22 Feb 2018
Wearable photodynamic therapy system said to improve patient experience in addressing acne, psoriasis and AK.
French scientists at Texinov Medical Textiles have developed a knitted laser fabric that can treat skin diseases such as acne, psoriasis, and actinic keratosis with light.
Fluxmedicare has been developed in collaboration with a pan-European health consortium PHOS-ISTOS. Following successful clinical trials, the painless laser fabric will be the quickest device to the market, says the developer, which adds that the laser bandage “will be used to eradicate unwanted skin conditions, with no side effects”.
Initially developed to improve the treatment of actinic keratosis (AK) – rough, scaly patches on the skin that develop from years of exposure to the sun – the light emitting textile is said to “be able to treat and even cure a number of skin complaints such as acne, Paget’s disease, psoriasis, and other diseases like baby jaundice”.
The systems works by covering the affected area with a photosensitizer cream then wrapping the skin with the light-emitting textile. Optical fibers knitted into the fabric then speed up the reaction between oxygen and photosensitizer cream beneath the skin.
Dr Nadege Boucard, R&D General Manager at Texinov commented, “Fluxmedicare is unprecedented in the field of treating skin conditions. Since the lighting textile wraps around the individual contours of a patient, the emitted light in our device is uniform at every part of the body under treatment, meaning the beams are homogenous.”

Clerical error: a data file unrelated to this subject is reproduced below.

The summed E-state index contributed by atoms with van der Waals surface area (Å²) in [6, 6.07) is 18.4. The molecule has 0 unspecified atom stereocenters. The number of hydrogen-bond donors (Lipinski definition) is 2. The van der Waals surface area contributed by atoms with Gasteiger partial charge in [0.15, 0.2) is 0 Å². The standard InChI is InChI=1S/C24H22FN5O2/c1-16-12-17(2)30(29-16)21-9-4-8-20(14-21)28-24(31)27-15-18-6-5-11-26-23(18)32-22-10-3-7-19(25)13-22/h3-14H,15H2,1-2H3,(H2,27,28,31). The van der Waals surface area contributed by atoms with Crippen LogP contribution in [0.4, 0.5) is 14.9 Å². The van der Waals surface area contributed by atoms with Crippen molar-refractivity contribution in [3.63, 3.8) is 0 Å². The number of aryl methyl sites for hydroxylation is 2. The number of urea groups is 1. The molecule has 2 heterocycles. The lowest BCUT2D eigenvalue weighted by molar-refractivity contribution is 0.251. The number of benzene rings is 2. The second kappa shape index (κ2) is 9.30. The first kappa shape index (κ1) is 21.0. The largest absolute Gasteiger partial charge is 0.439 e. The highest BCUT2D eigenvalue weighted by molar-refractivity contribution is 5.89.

An earlier technology used to treat skin ailments such as AK was photodynamic therapy (PDT), in which a patient stands by a lamp delivering its light from a flat pane. With the intensity of the treatment, this technology could cause severe pain and even redness in the skin, says Texinov.
“We haven't changed the approach of the actual PDT treatment. PDT treatment was already existing and is efficient, so we have kept it as it is. What we have changed is the light "support". We transfer it from rigid panel to comfortable textile,” added Dr Boucard.
“Previous PDT was unsatisfactory in many ways. Not only did patients report a pain ranking of at least 7/10 as well as burns and redness persisting for several days, but also, coming from a flat source, a lot of the emitted light was lost.”
During the clinical trials with INSERM Onco Thai Lab-CHRU Lille and Klinikum Vest in Germany, patients reported an average pain ranking on the FLUXMEDICARE device of between 0 and 1 out of ten. The official clinical trial report is still being put together and will be published by the investigator CHRU Lille.
“The fact that we had a near 90% drop in pain levels compared to the previous technology, and the same efficacy was really promising. Fluxmedicare is easy to use for both the patient and the clinician,” said Dr Boucard.
“The Fluxmedicare device comes relatively cheap. The earlier PDT system would cost anything from €15,000 for the lamp and protective gear and require a dedicated set-up in a hospital room or within a dermatologist’s surgery. However, our laser system currently costs around €5,000.
“The FLUXMEDICARE device is flexible and mobile so a number of patients can be treated simultaneously. In the future in we hope to treat people in their own homes. The implied healthcare savings are substantial,” Dr Boucard said.
The PHOS-ISTOS consortium secured a grant of €2.39 million from the European Commission under the CIP funding program, and is comprised of participants from five European countries: (France) Institut National de la Sante et de la Recherche Medicale, Centre Hospitalier de Lille, EREO Sas, Ecole Nationale Superieure Arts Industries Textiles, Universite de Lille II – Droit et Sante, Deltaval Sarl; (Germany) Klinikum Vest Gmbh; (Finland) Fluence Theraputics OY, Modulight OY; (Italy) Consorzio per la Promozione della Cultura Plastica Proplast; (Netherlands) Reden B.V.
The team at PHOS-ISTOS expects to have their product ready for commercial uptake in April 2018.